The word of the year is “chosen annually as a word that has attracted interest and that embodies in some way the ethos of the year.”
GIF celebrated a lexical milestone in 2012, gaining traction as a verb, not just a noun. The GIF has evolved from a medium for pop-cultural memes into a tool with serious applications including research and journalism, and its lexical identity is transforming to keep pace.
I asked (hopefully not one-off) Poynter contributor and GIF maven Ann Friedman her reaction: “I was all like
,” she writes in an email.
Especially because it made the cut as a verb. How very Web 3.0 of them! Maybe now we’ll come to a consensus on capitalization and pronunciation.
The word may be pronounced with either a hard or soft “G,” Oxford Dictionaries’ Katherine Martin writes.
Boston Globe language columnist Ben Zimmer has been compiling his own list of words of the year. In an Internet communication, he tells Poynter the leading contenders are “YOLO” and “fiscal cliff,” plus “mansplaining, dox(x)ing, double down, Frankenstorm, Super PAC,” he writes, promising more words to come.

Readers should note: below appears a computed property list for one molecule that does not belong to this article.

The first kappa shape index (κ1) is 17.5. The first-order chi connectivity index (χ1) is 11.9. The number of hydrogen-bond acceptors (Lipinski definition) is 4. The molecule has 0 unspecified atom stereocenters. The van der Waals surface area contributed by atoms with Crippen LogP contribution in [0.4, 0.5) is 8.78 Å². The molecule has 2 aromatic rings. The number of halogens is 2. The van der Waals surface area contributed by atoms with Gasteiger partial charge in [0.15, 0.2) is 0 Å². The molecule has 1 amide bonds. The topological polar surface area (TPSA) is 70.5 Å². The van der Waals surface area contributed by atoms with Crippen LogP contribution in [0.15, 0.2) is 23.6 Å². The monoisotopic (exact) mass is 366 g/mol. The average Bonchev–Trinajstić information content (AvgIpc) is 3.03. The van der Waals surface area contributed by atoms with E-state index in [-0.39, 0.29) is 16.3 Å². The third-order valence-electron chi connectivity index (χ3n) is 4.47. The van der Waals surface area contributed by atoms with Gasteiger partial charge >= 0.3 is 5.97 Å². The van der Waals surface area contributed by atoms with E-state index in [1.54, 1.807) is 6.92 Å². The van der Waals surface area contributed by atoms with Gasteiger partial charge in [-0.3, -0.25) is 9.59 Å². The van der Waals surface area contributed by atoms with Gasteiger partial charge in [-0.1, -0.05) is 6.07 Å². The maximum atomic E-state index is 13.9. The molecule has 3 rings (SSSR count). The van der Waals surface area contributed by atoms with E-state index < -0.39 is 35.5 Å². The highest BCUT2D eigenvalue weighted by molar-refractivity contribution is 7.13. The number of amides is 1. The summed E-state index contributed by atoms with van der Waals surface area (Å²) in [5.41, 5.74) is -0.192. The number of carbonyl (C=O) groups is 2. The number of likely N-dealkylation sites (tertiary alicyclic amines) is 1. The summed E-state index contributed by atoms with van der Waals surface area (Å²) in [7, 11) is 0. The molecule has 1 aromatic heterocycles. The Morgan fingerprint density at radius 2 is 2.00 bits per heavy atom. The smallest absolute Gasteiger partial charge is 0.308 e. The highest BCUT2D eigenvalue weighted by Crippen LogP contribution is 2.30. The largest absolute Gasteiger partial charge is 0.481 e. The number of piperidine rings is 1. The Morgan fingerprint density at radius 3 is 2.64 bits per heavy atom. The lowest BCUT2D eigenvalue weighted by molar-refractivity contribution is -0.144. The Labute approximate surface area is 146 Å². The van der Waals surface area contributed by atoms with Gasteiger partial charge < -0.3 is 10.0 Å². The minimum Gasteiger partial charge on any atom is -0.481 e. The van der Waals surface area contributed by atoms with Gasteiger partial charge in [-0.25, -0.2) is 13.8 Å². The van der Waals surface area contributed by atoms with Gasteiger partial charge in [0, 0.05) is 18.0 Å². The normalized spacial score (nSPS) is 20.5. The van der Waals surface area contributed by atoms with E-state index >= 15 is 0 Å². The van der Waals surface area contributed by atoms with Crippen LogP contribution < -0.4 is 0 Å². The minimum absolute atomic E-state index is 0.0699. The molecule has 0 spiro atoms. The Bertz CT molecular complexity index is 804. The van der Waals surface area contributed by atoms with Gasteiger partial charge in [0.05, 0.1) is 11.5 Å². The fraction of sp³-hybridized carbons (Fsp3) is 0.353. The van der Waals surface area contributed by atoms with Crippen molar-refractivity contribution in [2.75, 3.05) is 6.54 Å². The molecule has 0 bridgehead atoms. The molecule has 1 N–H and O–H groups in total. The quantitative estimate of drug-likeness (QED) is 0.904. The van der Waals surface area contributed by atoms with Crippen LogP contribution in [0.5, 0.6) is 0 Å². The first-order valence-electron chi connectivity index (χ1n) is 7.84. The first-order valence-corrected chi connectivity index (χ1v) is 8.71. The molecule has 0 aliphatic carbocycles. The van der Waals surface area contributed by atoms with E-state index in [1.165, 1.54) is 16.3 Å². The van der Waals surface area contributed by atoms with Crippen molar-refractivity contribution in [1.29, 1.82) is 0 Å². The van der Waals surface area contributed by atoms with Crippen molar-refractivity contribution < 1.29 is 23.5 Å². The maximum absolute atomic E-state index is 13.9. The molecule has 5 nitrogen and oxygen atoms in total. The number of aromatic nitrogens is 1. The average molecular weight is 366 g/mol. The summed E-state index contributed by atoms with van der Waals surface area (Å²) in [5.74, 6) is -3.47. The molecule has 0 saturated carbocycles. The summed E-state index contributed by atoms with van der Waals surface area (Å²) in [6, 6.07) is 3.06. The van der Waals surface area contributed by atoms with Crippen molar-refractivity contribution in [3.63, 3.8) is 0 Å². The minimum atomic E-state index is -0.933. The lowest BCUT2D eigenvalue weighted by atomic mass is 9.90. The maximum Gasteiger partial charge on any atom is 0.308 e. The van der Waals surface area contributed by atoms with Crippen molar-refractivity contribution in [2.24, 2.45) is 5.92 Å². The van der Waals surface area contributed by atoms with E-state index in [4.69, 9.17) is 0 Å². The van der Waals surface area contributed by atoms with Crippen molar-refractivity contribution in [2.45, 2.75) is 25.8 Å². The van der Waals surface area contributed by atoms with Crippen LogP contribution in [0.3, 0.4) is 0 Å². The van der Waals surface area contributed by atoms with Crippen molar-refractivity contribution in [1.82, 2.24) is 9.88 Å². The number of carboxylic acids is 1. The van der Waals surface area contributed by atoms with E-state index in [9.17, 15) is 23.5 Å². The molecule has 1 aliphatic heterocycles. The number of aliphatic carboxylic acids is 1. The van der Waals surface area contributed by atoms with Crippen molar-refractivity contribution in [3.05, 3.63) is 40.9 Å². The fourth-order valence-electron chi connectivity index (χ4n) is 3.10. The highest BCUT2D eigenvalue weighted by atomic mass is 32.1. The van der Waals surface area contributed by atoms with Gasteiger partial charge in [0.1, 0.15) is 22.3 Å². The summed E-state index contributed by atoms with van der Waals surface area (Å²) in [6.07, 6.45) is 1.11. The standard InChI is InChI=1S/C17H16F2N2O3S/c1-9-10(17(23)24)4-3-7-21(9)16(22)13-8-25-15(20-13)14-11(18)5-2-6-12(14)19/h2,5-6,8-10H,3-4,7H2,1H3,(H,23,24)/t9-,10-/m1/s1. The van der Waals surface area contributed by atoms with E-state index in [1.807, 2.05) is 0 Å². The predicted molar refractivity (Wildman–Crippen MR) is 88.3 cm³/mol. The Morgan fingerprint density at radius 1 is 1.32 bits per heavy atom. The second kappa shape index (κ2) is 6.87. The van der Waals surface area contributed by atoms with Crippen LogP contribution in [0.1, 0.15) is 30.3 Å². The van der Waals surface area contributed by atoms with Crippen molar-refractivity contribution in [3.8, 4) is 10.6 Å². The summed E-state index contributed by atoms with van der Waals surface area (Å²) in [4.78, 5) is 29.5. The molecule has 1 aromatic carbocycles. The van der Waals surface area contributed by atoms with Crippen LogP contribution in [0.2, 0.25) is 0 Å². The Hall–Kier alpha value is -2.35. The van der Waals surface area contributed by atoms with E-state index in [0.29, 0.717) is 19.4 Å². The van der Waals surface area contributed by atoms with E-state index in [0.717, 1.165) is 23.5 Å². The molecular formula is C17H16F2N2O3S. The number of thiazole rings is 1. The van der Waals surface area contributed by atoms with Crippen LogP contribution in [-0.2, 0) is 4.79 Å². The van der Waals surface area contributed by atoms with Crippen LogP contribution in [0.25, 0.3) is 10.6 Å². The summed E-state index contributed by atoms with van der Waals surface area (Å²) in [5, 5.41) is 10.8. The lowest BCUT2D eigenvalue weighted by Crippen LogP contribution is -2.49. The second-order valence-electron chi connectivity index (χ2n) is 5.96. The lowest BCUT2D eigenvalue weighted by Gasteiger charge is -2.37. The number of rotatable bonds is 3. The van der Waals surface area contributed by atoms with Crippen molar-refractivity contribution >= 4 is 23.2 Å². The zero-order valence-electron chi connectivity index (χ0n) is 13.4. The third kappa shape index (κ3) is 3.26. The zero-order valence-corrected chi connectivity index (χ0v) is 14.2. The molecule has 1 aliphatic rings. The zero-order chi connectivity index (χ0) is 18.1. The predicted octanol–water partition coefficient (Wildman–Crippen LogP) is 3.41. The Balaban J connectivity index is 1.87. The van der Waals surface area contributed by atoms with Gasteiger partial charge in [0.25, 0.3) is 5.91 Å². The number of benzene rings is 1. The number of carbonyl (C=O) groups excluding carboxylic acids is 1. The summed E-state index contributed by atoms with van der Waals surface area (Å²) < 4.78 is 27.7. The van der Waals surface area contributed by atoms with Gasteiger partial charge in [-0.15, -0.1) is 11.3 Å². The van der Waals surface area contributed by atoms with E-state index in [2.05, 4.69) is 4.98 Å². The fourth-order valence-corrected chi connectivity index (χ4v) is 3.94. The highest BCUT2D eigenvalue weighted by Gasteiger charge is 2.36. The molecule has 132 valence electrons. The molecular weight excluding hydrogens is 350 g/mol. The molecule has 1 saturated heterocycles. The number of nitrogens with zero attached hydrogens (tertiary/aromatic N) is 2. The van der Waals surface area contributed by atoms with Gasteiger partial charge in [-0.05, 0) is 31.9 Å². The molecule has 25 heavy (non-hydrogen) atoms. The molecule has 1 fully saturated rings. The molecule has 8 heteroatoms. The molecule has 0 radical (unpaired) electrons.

Some of those words, plus “MOOC,” “Eurogeddon” and “nomophobia” (the fear of being without your cell phone) were also Oxford contenders, Martin writes.
In the U.K., “omnishambles” is the Oxford Dictionaries’ word of the year. It means “a situation that has been comprehensively mismanaged, characterized by a string of blunders and miscalculations,” according to the Hindustan Times. Using just these two word choices as an illustration, one could explain all major differences between American and British cultures.